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What Does It Mean To Be Laid Off?

Being laid off from work can happen to anyone regardless of their skill or job performance. Learn how you can navigate the uncertain time between when you are let go and the time you are hired for your next job by applying for unemployment and other benefits you qualify for. Also, find out how to use the time at your disposal to ready yourself for new employment.

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How Long Do I Have To Work To Qualify for Unemployment?

While all states follow unemployment insurance guidelines set by federal law, each state is free to establish the eligibility requirements for unemployment benefits in their state. Because each state has different laws about the eligibility requirement for unemployment benefits, the amount of time required to qualify will depend on the laws of your state. This article will summarize the amount of time that UI claimants must work to qualify for benefits.

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What Are The Different Types Of Bankruptcies?

Bankruptcy has helped millions of Americans relieve their debt burden and get a fresh start. There are different types of bankruptcies, so it's important to know the differences and similarities.

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How to File Chapter 7 with No Money?

Even though there are bankruptcy fees in the form of court fees, course fees, and attorneys fees, eligible filers can file their Chapter 7 bankruptcy for free.

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What Should I Do if I'm Being Sued by a Creditor and I Have an Upcoming Bankruptcy Court Date?

If you're being sued by a creditor for an unpaid debt but you're in the process of filing bankruptcy, you may be wondering if you need to show up to your court date for the creditor's lawsuit against you. It will depend on when your court date is and where you're at in the process of filing your bankruptcy case.  If you haven't filed your bankruptcy case by the court date for your creditor's lawsuit against you, make sure you attend the hearing. Otherwise, the judge can potentially grant a default judgment against you simply because you didn’t show up. If you have filed your bankruptcy case, it's still a good idea to show up to the hearing to let the judge know. Or you can contact the court clerk prior to the court date to let them know and see what they advise.

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Unemployment Overpayment & Bankruptcy

If you’ve been notified that you’ve received an overpayment of unemployment benefits, you’re probably wondering whether this will impact your bankruptcy. Here’s what you need to know.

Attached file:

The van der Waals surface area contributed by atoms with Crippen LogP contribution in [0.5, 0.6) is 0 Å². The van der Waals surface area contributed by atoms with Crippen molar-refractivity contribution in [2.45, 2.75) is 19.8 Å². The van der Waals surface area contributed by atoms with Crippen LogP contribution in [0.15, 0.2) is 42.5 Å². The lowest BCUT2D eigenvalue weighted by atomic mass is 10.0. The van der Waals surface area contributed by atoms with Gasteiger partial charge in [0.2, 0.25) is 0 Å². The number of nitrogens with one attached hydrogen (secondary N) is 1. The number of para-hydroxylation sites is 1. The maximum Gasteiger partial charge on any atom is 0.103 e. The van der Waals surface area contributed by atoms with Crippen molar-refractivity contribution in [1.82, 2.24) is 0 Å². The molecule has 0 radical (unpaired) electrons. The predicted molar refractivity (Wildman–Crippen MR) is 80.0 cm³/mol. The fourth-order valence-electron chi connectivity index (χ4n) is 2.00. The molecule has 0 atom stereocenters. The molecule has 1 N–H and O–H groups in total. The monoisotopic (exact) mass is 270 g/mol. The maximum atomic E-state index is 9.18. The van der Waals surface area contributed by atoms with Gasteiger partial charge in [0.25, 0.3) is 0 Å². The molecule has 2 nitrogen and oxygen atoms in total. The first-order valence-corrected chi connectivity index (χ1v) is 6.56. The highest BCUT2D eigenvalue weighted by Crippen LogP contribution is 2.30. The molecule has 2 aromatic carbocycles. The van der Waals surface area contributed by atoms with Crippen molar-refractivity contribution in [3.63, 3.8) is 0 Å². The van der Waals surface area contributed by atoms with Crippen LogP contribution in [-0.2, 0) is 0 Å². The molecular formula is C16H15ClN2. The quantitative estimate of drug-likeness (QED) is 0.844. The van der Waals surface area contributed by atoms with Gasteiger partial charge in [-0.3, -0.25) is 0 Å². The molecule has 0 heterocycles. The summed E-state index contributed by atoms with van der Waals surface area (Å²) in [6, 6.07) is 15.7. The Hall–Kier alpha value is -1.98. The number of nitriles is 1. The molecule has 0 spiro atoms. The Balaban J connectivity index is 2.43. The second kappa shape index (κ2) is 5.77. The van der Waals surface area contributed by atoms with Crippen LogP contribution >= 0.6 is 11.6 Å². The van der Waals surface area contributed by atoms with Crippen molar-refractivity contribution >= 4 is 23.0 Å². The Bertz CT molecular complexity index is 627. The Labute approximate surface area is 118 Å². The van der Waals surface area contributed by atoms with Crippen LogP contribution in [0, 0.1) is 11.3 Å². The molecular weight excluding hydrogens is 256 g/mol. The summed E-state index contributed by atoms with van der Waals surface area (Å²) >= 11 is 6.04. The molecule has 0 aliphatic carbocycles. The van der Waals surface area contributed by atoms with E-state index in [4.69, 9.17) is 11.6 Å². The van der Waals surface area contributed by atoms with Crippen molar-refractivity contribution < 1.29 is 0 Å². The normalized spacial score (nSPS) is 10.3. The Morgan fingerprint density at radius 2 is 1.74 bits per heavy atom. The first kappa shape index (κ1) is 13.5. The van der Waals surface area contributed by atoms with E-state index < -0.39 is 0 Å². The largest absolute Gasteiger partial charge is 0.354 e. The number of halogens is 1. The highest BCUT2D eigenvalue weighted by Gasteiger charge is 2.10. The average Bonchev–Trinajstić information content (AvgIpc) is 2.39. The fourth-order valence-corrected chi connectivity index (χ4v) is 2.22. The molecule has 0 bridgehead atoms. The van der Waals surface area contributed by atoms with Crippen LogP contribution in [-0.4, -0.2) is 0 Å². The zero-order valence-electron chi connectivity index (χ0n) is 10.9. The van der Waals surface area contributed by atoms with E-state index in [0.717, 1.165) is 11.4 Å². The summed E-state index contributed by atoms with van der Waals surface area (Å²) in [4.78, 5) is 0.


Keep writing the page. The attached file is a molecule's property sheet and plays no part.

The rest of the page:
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Wage Garnishment Exemptions

A wage garnishment allows your creditor to take money directly from your paycheck or sometimes your bank account. It is important to know what income is exempt from being garnished for your claim of exemption. This article will discuss what happens in wage garnishment and how you can keep income from being garnished that is protected by exemptions.

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Your Credit Score Is Not Ruined Forever After a Bankruptcy Filing

Bankruptcy is a useful debt relief tool. It can give you a fresh start when unpaid debt becomes unmanageable. Sadly, many people attach a stigma to filing bankruptcy and fail to see its advantages and benefits. Instead, they focus on the notion that bankruptcy will forever ruin their credit. But this is just one of the many myths of bankruptcy. It often causes people to put off filing, which only delays bankruptcy’s benefits. While your credit score is affected by bankruptcy in the short term, we’ll discuss how your credit score is not permanently ruined by filing bankruptcy.

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I Live in Washington State and Debt Collectors Are Calling

Washington state has two laws that protect you, the Consumer Protection Act (CPA) and the Collection Agency Act (CAA). The FDCPA is the minimum standard for states, but Washington’s laws increase the standards. It’s like having a low federal minimum wage and a higher state minimum wage. In this article, we’ll help you learn how Washington’s debt collection protection laws can help you stop debt collectors from calling.

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The Florida Consumer Collection Practices Act

In Florida, you have even more protections from unfair collection practices than you would in other states. The Florida Consumer Collection Practices Act (FCCPA) works with the federal Fair Debt Collection Practices Act to help limit phone calls, threatening letters, and other types of unfair actions from collection agencies and other types of debt collectors. It protects Florida consumers and gives them the right to sue debt collectors that have violated the FCCPA. Keep reading to learn more about the Florida Consumer Collection Practices Act and your rights under federal and state consumer protection laws.